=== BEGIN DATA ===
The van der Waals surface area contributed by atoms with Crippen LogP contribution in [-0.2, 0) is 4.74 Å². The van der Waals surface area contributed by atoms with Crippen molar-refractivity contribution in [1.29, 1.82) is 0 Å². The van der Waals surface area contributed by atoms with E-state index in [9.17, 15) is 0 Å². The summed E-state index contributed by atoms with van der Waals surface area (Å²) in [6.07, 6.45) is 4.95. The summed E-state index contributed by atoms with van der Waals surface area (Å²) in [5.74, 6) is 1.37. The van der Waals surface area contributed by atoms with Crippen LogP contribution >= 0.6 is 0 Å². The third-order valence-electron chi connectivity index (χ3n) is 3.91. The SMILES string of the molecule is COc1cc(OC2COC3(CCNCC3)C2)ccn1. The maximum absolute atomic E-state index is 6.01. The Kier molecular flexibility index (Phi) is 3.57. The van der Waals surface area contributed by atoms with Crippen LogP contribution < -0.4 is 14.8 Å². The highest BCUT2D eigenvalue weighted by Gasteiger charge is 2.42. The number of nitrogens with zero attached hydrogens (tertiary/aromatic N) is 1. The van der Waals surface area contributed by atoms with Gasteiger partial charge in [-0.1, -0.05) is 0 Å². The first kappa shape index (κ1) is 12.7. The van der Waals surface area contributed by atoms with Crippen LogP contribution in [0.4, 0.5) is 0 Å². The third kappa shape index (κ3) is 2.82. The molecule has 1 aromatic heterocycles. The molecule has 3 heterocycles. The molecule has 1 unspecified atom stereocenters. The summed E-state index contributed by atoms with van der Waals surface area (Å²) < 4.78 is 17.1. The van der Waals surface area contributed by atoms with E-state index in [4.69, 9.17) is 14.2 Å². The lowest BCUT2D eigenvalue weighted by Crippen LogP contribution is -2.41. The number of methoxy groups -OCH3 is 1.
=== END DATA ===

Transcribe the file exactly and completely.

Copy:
The van der Waals surface area contributed by atoms with Crippen LogP contribution in [-0.2, 0) is 4.74 Å². The van der Waals surface area contributed by atoms with Crippen molar-refractivity contribution in [1.29, 1.82) is 0 Å². The van der Waals surface area contributed by atoms with E-state index in [9.17, 15) is 0 Å². The summed E-state index contributed by atoms with van der Waals surface area (Å²) in [6.07, 6.45) is 4.95. The summed E-state index contributed by atoms with van der Waals surface area (Å²) in [5.74, 6) is 1.37. The van der Waals surface area contributed by atoms with Crippen LogP contribution >= 0.6 is 0 Å². The third-order valence-electron chi connectivity index (χ3n) is 3.91. The SMILES string of the molecule is COc1cc(OC2COC3(CCNCC3)C2)ccn1. The maximum absolute atomic E-state index is 6.01. The Kier molecular flexibility index (Phi) is 3.57. The van der Waals surface area contributed by atoms with Crippen LogP contribution < -0.4 is 14.8 Å². The highest BCUT2D eigenvalue weighted by Gasteiger charge is 2.42. The number of nitrogens with zero attached hydrogens (tertiary/aromatic N) is 1. The van der Waals surface area contributed by atoms with Gasteiger partial charge in [-0.1, -0.05) is 0 Å². The first kappa shape index (κ1) is 12.7. The van der Waals surface area contributed by atoms with Crippen LogP contribution in [0.4, 0.5) is 0 Å². The third kappa shape index (κ3) is 2.82. The molecule has 1 aromatic heterocycles. The molecule has 3 heterocycles. The molecule has 1 unspecified atom stereocenters. The summed E-state index contributed by atoms with van der Waals surface area (Å²) < 4.78 is 17.1. The van der Waals surface area contributed by atoms with E-state index in [4.69, 9.17) is 14.2 Å². The lowest BCUT2D eigenvalue weighted by Crippen LogP contribution is -2.41. The number of methoxy groups -OCH3 is 1.